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Eastern Europe

Wagner Revolt

by John De Cleene, 19 January 2024

Russia's habit under President Vladimir Putin of using mercenary forces in many of its military operations backfired briefly in 2023. The Wagner revolt sparked alarm and consternation in Moscow.

However, there was no lasting damage to the policy itself, and Russia continued to further its aims through that tactic. The revolt clearly showed the policy's limits but, even so, it seemed to satisfy Putin's goals enough for him to continue to employ it.

The Wagner revolt of 2023

There came a point in June 2023 when Yevgeny Prigozhin, Russia's most prominent mercenary leader, finally cracked after years of chafing under grievances he held.

He attempted what seemed to be a military attack on Moscow during a long-standing feud with the Russian military leadership over the handling of the conflict against Ukraine. [1]

Prigozhin had spent years in prison in the 1980s for robbery and other crimes, but he redeemed himself by becoming a caterer for Putin, where he acquired the nickname 'Putin's chef'.

Prigozhin's close association with Putin, along with his intimidating function, essentially, as a mob boss, brought Prigozhin enormous wealth. He continued to involve himself in unsavoury activities, even coming under indictment in the USA for interfering in their 2016 presidential elections.

In 2014, with Putin's backing, he built up a powerful private mercenary force called the Wagner Group. It was during this period that Russia tore off sections of eastern Ukraine, establishing two supposedly independent puppet republics in the process. Russia also invaded and annexed Crimea.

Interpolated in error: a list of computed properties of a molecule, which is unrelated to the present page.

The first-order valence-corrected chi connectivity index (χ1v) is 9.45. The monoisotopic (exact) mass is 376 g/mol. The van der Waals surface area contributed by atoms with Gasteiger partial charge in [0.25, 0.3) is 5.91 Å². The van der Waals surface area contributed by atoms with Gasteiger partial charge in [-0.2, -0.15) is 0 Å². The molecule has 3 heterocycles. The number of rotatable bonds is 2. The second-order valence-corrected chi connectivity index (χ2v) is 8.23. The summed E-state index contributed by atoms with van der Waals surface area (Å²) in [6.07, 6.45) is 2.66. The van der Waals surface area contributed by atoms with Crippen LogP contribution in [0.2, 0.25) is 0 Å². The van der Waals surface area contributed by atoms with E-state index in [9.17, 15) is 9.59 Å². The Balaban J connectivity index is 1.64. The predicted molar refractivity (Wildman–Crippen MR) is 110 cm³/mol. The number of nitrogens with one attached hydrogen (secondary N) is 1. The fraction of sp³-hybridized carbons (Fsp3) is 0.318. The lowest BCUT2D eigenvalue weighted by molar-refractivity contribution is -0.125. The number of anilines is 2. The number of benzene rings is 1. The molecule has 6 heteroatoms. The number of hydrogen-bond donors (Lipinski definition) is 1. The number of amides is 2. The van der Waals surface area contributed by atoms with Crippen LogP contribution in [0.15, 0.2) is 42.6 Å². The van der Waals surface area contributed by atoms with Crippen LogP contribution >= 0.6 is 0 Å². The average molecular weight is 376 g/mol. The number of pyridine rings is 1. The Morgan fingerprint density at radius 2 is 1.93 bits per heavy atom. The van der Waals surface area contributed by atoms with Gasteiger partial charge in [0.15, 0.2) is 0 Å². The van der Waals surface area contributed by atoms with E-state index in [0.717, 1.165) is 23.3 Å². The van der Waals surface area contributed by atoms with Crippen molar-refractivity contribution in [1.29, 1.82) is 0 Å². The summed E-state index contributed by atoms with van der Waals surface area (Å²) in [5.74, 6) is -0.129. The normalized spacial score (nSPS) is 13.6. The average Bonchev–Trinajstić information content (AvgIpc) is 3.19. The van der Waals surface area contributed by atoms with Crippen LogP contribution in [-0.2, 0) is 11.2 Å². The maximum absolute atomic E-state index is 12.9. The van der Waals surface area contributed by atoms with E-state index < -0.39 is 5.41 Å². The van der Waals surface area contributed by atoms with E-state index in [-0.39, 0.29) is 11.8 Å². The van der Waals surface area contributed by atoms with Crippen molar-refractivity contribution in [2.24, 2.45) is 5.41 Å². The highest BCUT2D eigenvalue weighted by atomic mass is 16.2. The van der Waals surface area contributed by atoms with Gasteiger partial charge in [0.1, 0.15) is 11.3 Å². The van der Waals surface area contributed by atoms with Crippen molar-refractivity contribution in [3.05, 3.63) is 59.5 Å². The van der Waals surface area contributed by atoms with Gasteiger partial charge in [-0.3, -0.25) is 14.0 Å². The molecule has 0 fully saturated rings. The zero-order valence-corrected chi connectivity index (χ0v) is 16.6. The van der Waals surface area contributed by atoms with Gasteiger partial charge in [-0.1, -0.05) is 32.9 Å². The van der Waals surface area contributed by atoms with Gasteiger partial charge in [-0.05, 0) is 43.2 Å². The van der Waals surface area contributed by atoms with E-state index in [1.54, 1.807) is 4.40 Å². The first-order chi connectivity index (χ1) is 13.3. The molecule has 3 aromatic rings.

The Wagner Group, a force which numbered some 25,000 men, played a key role in Russia's initial advances into Ukraine after Putin began his full-scale invasion of that country in 2019.

Yevgeny Prigozhin with Vladimir Putin
Yevgeny Prigozhin gained his nickname of 'Putin's Chef' thanks to being Putin's dedicated caterer though his 1990s-created fast food company and luxury restaurant

[1] While Russia had launched a full-scale invasion of Ukraine, and fighting was ongoing to brutal levels of attrition, the conflict was not technically a war as no formal declaration of war had ever been made - in fact Putin was very careful to avoid any mention at all of it being a war.


Nevertheless, despite their initial apparent successes, the mercenaries suffered greatly both due to attacking Ukrainian forces and also during the early stages of Ukraine's counteroffensive, so much so that their trained units of troops became depleted.

Prigozhin had to reinforce his army with convicts who were promised their freedom if they survived six months of combat. Of the 48,000 convicts he recruited, some thirty thousand were killed, twenty thousand of them in the capture of Bakhmut alone.

Prigozhin's Wagner Group had gained significant battle experience, having fought in Syria, Libya, Mali, and Sudan. It drew its revenue from the control of mineral resources in a number of African countries. The group became in many places the effective ruling power, after entering into agreements with corrupt governments to extract valuable minerals in exchange for providing security to those governments.

Wagner troops and armoured vehicle in Rostov-on-Don